Take a second and imagine and an 18 story building. The Alico Building stands at 22 stories, so start there for a reference. Next, expand that building over 434 acres (just under two times the size of our campus), and imagine it is no longer a building or a huge shopping mall.
It’s a landfill that has conveniently located next door.
On the way to Houston from Waco, Highway 6 meets 290 and passes, without fanfare, by the small town of Hempstead. This land lacks the allure of a big city, is home to only 5,770 and boasts only of Frazier’s Concrete and the annual watermelon festival. With an annual household income 38 percent below the Texas median, and almost a quarter of the citizens living below the poverty level, Hempstead’s demographics resemble those of Waco with one notable exception: Due to the town’s small size (compared to Waco’s 100,000-plus population), largely minority population and low income level, the citizens lack a voice.
Hempstead is fighting a battle against the Pintail Landfill and Green Group Holdings. Green Group Holdings began plans for the landfill with only the consent of Waller County’s questionable political leadership. Look up Green Group Holdings’ list of paid lobbyists. They have both the money and political influence to overwhelm this community’s efforts to oppose the Pintail Landfill.
The Pintail Landfill will bring in trash primarily from Houston and the surrounding area. Less than 5 percent of the trash will come from Waller County. The proposed Pintail Landfill will have a bigger footprint than the entire town and will be within one mile of Hempstead, two miles of the Waller County Courthouse, three miles of their schools and four miles of the historic Prairie View A&M University. As for the environment, there is the risk that the ground and surface water may be contaminated. Hempstead stands to lose its small businesses, its potential for future economic growth and the creation of much-needed jobs.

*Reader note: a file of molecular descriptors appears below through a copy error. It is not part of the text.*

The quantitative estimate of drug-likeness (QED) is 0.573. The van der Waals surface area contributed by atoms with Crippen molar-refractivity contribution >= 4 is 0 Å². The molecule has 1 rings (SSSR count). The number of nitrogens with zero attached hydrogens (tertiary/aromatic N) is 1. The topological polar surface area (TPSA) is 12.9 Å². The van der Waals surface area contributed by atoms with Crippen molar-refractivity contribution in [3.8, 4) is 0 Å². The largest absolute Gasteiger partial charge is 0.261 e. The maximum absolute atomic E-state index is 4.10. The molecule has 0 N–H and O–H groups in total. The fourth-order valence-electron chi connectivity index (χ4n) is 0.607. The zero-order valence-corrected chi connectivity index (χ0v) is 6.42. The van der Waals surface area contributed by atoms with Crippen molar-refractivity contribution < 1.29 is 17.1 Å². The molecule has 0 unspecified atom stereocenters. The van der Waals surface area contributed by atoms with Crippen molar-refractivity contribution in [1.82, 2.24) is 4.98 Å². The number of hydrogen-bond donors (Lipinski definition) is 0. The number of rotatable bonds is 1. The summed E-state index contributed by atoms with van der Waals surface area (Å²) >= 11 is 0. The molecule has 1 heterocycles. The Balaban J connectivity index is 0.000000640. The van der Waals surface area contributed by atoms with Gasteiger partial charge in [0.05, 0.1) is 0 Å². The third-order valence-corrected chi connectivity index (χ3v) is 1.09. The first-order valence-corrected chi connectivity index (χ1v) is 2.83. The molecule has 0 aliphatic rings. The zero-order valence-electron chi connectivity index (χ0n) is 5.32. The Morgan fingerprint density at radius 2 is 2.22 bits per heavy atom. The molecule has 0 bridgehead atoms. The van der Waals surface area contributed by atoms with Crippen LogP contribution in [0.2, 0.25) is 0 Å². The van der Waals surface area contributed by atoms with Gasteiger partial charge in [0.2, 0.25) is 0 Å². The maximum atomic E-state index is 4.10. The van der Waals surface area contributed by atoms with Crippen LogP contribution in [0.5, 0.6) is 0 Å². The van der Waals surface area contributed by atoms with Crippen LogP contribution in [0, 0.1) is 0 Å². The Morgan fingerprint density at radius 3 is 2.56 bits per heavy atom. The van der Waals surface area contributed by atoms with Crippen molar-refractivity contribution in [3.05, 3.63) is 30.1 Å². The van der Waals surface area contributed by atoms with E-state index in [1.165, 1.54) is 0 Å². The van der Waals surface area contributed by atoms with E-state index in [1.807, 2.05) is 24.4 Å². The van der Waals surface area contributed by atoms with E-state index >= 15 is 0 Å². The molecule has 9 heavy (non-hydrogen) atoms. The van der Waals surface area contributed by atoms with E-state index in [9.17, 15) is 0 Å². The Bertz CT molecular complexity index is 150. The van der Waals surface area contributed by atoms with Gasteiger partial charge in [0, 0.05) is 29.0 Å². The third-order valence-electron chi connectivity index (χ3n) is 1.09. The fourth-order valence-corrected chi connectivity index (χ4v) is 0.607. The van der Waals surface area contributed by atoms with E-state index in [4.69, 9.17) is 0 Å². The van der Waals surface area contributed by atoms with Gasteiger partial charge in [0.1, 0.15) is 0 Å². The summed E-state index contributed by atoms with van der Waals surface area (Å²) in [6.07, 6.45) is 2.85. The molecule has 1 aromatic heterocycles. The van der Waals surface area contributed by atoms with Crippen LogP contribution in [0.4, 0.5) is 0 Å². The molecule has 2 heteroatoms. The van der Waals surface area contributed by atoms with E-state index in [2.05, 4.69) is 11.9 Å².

On top of the potential destruction of Hempstead, Prairie View A&M stands to lose its growing reputation and draw for students in the area. Can you imagine the pain of being labeled “The Landfill School”?
Like so many of my fellow Baylor students, I love the idea of helping the voiceless. The social justice wave often carries us to fight for our neighbors abroad, but today this opportunity that is much more tangible, and much closer. Prairie View A&M already understands that and is fighting the fight I urge you to join.
On behalf of Hempstead and Prairie View A&M, I urge you to visit stophwy6landfill.com and more importantly, sign the petition found on whitehouse.gov/petitions (click “View Petitions” then search “landfill”) for an inquiry from the federal level that will ensure justice for the citizens of Hempstead and students of Prairie View A&M. The town of around 5,000 needs to collect 25,000 signatures by April 25 to receive this important help.
If the social justice wave sweeps through Central Texas, we can keep a landfill out of our neighbors’ home.
Jared Brimberry is a senior finance and economics major from Katy.